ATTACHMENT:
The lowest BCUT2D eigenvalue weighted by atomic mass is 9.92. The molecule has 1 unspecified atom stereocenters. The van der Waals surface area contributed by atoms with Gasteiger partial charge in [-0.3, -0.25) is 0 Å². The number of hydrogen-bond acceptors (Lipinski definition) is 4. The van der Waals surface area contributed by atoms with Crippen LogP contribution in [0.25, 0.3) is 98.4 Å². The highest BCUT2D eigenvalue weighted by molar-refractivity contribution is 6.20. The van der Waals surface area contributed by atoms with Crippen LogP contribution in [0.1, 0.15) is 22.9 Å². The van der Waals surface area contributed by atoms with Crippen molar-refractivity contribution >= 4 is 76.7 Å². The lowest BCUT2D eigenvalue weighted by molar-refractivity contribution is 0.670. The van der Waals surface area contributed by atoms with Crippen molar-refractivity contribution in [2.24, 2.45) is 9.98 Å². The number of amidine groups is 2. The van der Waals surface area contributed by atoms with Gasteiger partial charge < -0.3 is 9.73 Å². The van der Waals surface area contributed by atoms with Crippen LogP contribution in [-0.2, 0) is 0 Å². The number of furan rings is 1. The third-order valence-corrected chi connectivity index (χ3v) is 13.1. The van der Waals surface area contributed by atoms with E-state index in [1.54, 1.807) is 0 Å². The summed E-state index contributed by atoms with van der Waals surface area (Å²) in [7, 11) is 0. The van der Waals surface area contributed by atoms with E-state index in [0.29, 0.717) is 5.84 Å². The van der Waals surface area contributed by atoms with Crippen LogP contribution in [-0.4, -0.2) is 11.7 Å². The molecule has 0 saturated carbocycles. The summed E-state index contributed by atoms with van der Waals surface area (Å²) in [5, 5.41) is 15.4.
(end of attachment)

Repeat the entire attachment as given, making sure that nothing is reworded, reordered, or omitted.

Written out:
The lowest BCUT2D eigenvalue weighted by atomic mass is 9.92. The molecule has 1 unspecified atom stereocenters. The van der Waals surface area contributed by atoms with Gasteiger partial charge in [-0.3, -0.25) is 0 Å². The number of hydrogen-bond acceptors (Lipinski definition) is 4. The van der Waals surface area contributed by atoms with Crippen LogP contribution in [0.25, 0.3) is 98.4 Å². The highest BCUT2D eigenvalue weighted by molar-refractivity contribution is 6.20. The van der Waals surface area contributed by atoms with Crippen LogP contribution in [0.1, 0.15) is 22.9 Å². The van der Waals surface area contributed by atoms with Crippen molar-refractivity contribution >= 4 is 76.7 Å². The lowest BCUT2D eigenvalue weighted by molar-refractivity contribution is 0.670. The van der Waals surface area contributed by atoms with Crippen molar-refractivity contribution in [2.24, 2.45) is 9.98 Å². The number of amidine groups is 2. The van der Waals surface area contributed by atoms with Gasteiger partial charge < -0.3 is 9.73 Å². The van der Waals surface area contributed by atoms with Crippen LogP contribution in [-0.2, 0) is 0 Å². The number of furan rings is 1. The third-order valence-corrected chi connectivity index (χ3v) is 13.1. The van der Waals surface area contributed by atoms with E-state index in [1.54, 1.807) is 0 Å². The summed E-state index contributed by atoms with van der Waals surface area (Å²) in [7, 11) is 0. The van der Waals surface area contributed by atoms with E-state index in [0.29, 0.717) is 5.84 Å². The van der Waals surface area contributed by atoms with Crippen LogP contribution in [-0.4, -0.2) is 11.7 Å². The molecule has 0 saturated carbocycles. The summed E-state index contributed by atoms with van der Waals surface area (Å²) in [5, 5.41) is 15.4.